Net product pricing, open sourcing, reduced operating costs, supply- chain efficiency and shopper insights are key benefits for retailers, while suppliers are said to benefit from greater market reach, simple trading and pricing, cost-effective delivery marketing and promotional support and analytics.

Convenience World spoke with Mr Clark one year on from irexchange’s launch to find out how its technology is disrupting the convenience industry.

What has irexchange achieved in its first 12 months?

The business completed a successful capital raise in 2017 to support continued business growth, facilitate expanded technology rollout and establish ambient and temperature-controlled distribution capability across Australia.

Since the business began trading in January 2017, irexchange has built a multi-state footprint of more than 360 independent retailer-store customers, established a national distribution network and supply- chain capability in partnership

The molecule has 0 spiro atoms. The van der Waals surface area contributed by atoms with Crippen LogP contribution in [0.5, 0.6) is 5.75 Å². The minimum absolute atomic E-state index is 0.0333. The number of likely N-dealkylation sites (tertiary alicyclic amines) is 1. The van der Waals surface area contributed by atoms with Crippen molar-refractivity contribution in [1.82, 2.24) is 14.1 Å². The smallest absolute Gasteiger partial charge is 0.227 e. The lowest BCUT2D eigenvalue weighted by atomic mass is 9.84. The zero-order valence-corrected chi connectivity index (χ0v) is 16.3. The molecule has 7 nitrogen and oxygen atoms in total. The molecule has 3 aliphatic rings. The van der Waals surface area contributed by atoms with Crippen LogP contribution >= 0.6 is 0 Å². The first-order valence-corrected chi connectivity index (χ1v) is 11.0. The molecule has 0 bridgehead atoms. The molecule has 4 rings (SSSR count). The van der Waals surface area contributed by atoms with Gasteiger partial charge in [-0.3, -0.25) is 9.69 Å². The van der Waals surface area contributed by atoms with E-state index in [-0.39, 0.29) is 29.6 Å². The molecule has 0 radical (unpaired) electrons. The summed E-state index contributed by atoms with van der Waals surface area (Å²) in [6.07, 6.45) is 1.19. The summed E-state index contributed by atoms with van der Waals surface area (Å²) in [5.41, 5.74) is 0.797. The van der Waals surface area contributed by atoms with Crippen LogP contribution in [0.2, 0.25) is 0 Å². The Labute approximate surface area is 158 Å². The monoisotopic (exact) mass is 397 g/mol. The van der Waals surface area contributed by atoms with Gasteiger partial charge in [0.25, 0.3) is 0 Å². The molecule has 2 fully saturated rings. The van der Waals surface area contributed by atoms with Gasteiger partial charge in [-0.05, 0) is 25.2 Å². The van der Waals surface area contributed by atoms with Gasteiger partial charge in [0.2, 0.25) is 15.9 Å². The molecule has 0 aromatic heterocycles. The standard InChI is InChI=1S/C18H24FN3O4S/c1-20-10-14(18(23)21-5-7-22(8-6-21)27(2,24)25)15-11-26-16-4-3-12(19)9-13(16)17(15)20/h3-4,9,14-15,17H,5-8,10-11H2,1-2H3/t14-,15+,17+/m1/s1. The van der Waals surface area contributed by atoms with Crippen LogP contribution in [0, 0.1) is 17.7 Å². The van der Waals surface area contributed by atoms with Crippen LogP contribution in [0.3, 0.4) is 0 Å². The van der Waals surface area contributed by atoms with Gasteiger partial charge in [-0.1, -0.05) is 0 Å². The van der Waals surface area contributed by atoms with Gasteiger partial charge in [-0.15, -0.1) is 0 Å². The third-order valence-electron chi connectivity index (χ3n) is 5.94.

with DHL, completed phase one of its technology build, and achieved strong growth in supplier engagement with more than 100 suppliers and 3,000 SKUs now on-boarded.

Irexchange has also received strong support from the retail market and this has given positive impetus for the business. We’re growing fast and have significant
growth plans in place throughout 2018 to expand our product range, distribution capability and retail- customer base across multiple sectors.

Irexchange was built with independent grocery retailers in mind. Have you found the P&C sector to be any different in terms of supply-chain expectations, challenges and opportunities?

The irexchange business model leverages technology to enable direct trading between suppliers and retailers by removing the wholesaling function and all its inefficiencies. The irexchange model has therefore been built to support independent grocery retailers, P&C retailers, suppliers and other sales channels and industry sectors.